Posted in * Culture-Watch, * Religion News & Commentary, Law & Legal Issues, Other Churches, Other Faiths, Religion & Culture, Roman Catholic, Secularism

The Irish Times A history of Ireland in 100 Objects–The Book of Common Prayer, 1551

The Book of Common Prayer, 1551

This object is doubly resonant. It is the first book printed in Ireland and, as such, marks the island’s rather belated acquisition of one of the defining features of modernity. The revolutionary process of printing on a press with moveable type was pioneered by Johannes Gutenberg in Germany almost exactly a century earlier. The delay in catching up with this new technology says much about Ireland’s absence from the mainstream of the Renaissance.

But if the advent of the first printed book brings a key aspect of modernity to Ireland, that modernity arrives in a form that is unwelcome to a substantial majority of the population….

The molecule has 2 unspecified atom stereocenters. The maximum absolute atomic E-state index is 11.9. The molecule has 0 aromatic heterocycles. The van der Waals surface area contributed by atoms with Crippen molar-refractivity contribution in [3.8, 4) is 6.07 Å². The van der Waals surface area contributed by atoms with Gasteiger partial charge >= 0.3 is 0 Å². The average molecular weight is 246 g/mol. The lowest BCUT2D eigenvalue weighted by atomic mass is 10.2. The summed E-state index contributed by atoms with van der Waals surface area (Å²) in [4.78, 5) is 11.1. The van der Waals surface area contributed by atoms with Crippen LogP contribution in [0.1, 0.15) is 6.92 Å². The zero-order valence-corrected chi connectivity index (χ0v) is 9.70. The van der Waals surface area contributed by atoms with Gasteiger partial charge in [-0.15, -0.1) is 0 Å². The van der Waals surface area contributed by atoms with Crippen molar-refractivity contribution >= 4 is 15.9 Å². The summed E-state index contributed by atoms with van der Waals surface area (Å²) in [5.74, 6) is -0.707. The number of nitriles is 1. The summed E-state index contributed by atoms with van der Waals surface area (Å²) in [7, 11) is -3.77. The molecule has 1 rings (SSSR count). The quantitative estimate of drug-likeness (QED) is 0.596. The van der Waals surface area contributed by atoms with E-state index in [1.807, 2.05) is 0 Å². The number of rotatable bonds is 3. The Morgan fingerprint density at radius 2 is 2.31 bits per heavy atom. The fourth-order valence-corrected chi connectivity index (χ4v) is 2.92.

Read it all.

Posted in * Anglican - Episcopal, * Christian Life / Church Life, * Culture-Watch, * International News & Commentary, Anglican Provinces, Church History, Church of Ireland, England / UK, History, Ireland, Liturgy, Music, Worship

Thomas Friedman on Taiwan–Pass the Books. Hold the Oil.

Every so often someone asks me: “What’s your favorite country, other than your own?”

I’ve always had the same answer: Taiwan. “Taiwan? Why Taiwan?” people ask.

Very simple: Because Taiwan is a barren rock in a typhoon-laden sea with no natural resources to live off of ”” it even has to import sand and gravel from China for construction ”” yet it has the fourth-largest financial reserves in the world. Because rather than digging in the ground and mining whatever comes up, Taiwan has mined its 23 million people, their talent, energy and intelligence ”” men and women. I always tell my friends in Taiwan: “You’re the luckiest people in the world. How did you get so lucky? You have no oil, no iron ore, no forests, no diamonds, no gold, just a few small deposits of coal and natural gas ”” and because of that you developed the habits and culture of honing your people’s skills, which turns out to be the most valuable and only truly renewable resource in the world today. How did you get so lucky?”

Read it all.

Posted in * Culture-Watch, * Economics, Politics, * International News & Commentary, Asia, Education, History, Politics in General, Taiwan

Faithful and Diligent use of the Divinely Ordained Means of Grace

From here: